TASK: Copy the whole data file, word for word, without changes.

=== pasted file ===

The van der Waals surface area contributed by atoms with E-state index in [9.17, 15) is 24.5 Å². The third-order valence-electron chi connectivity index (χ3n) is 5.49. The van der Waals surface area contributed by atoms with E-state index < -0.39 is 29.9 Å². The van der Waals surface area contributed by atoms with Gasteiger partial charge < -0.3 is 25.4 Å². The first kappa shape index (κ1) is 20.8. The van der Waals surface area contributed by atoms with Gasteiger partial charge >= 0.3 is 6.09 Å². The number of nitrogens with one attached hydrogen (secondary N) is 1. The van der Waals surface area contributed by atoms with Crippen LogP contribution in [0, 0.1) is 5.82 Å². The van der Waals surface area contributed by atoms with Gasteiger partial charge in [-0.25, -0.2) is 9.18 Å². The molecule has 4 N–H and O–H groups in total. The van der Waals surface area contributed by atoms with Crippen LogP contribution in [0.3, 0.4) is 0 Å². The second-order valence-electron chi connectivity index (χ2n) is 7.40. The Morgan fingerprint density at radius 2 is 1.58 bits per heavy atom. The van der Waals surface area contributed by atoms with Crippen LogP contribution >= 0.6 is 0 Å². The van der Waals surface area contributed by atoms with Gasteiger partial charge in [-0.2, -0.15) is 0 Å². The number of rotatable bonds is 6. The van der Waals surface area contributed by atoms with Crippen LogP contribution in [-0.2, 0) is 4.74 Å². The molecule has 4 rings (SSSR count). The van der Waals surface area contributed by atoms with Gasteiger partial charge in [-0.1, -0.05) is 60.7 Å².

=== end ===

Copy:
The van der Waals surface area contributed by atoms with E-state index in [9.17, 15) is 24.5 Å². The third-order valence-electron chi connectivity index (χ3n) is 5.49. The van der Waals surface area contributed by atoms with E-state index < -0.39 is 29.9 Å². The van der Waals surface area contributed by atoms with Gasteiger partial charge < -0.3 is 25.4 Å². The first kappa shape index (κ1) is 20.8. The van der Waals surface area contributed by atoms with Gasteiger partial charge >= 0.3 is 6.09 Å². The number of nitrogens with one attached hydrogen (secondary N) is 1. The van der Waals surface area contributed by atoms with Crippen LogP contribution in [0, 0.1) is 5.82 Å². The van der Waals surface area contributed by atoms with Gasteiger partial charge in [-0.25, -0.2) is 9.18 Å². The molecule has 4 N–H and O–H groups in total. The van der Waals surface area contributed by atoms with Crippen LogP contribution in [0.3, 0.4) is 0 Å². The second-order valence-electron chi connectivity index (χ2n) is 7.40. The Morgan fingerprint density at radius 2 is 1.58 bits per heavy atom. The van der Waals surface area contributed by atoms with Crippen LogP contribution >= 0.6 is 0 Å². The van der Waals surface area contributed by atoms with Gasteiger partial charge in [-0.2, -0.15) is 0 Å². The number of rotatable bonds is 6. The van der Waals surface area contributed by atoms with Crippen LogP contribution in [-0.2, 0) is 4.74 Å². The molecule has 4 rings (SSSR count). The van der Waals surface area contributed by atoms with Gasteiger partial charge in [-0.1, -0.05) is 60.7 Å².